Prime Time for Streaming?

Before figuring out whether Netflix, Hulu and other “over-the-top” digital streamers are going to eat traditional programmers’ lunch or buy them dinner, it might help to know who is watching them — and when.

According to a new report from Nielsen, the number of Americans with Internet access now stands at 274 million, double the 132.2 million with access in 2000. Naturally that’s led to more people viewing online video.

Nielsen says that about one-third of consumers streamed long-form content-a movie or TV show-using a subscription video on demand service like Netflix or Hulu Plus, with 12 million doing the Hulu on their home computers and 6.2 million giving Netflix a try in October 2011.

While 31% of Hulu’s audience is in the 18-34 year old age group that leading over-the-top viewing, more than a third of its users are 50 or older. Netflix’s crowd is younger, with 40% of users in the 18 to 34 bracket and 17% 50-plus.

More women than men use both services. For Netflix, women represent 57% of viewers while 59% of Hulu’s viewers are women, and they account for 64% of total time watching. Nielsen says this is interesting because overall men spend more time with online video than women.

Maybe more importantly, when are they doing their streaming? Nielsen says that last October 3.49 million viewers watched video content on Hulu on home computers during primetime, spending a total of 231 million minutes. On Netflix, 2.78 million viewers were on in prime, spending a total of 450 million minutes.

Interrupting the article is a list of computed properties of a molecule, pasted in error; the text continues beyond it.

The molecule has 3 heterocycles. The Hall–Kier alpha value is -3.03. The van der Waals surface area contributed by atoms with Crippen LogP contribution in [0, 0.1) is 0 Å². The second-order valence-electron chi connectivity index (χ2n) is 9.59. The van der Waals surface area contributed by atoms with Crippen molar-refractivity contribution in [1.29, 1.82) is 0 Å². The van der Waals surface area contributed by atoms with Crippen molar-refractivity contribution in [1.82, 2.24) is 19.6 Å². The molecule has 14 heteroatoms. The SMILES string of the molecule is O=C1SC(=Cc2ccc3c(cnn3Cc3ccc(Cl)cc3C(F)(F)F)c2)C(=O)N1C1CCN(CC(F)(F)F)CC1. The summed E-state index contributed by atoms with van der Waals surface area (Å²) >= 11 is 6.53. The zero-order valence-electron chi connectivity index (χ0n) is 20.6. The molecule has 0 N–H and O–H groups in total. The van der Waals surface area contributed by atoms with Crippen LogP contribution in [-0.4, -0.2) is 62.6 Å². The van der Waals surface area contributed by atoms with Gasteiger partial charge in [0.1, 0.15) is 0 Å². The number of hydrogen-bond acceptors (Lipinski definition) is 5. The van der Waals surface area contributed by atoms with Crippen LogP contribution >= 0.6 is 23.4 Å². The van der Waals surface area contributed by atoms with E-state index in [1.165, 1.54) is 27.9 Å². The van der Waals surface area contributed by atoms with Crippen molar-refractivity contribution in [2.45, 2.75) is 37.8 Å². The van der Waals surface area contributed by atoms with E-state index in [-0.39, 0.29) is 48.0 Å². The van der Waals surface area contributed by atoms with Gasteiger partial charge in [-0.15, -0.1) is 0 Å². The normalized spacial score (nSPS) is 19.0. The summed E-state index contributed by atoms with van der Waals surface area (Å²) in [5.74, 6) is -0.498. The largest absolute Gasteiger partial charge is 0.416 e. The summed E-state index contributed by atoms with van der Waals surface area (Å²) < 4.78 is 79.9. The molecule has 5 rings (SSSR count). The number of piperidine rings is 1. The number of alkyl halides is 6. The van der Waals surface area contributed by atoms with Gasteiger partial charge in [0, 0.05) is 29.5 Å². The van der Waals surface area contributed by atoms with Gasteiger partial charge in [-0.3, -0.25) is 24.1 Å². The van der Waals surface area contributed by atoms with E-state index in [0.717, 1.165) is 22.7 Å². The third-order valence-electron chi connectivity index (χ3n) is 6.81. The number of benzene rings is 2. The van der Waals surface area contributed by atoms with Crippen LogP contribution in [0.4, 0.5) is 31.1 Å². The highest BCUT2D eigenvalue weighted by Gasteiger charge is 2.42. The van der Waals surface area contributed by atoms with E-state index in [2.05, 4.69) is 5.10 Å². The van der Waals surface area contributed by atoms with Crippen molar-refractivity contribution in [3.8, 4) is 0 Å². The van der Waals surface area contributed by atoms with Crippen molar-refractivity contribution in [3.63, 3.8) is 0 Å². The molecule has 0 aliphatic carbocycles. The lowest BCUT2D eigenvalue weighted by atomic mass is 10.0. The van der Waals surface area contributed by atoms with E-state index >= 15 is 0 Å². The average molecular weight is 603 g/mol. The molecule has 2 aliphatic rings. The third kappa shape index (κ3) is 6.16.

Two million people tune in to episodes of even marginal broadcast primetime shows on any given night. Still you’ve got to wonder if those viewers could have saved Playboy Club or Charlie’s Angels, which were canceled for low ratings during October. The answer may become more important as this stream becomes a stronger current, requiring new shows on broadcast and cable to become stronger swimmers.

Michael Malone

Michael Malone, senior content producer at B+C/Multichannel News, covers network programming, including entertainment, news and sports on broadcast, cable and streaming; and local broadcast television. He hosts the podcasts Busted Pilot, about what’s new in television, and Series Business, a chat with the creator of a new program, and writes the column “The Watchman.” He joined B+C in 2005. His journalism has also appeared in The New York Times, The Philadelphia Inquirer, Playboy and New York magazine.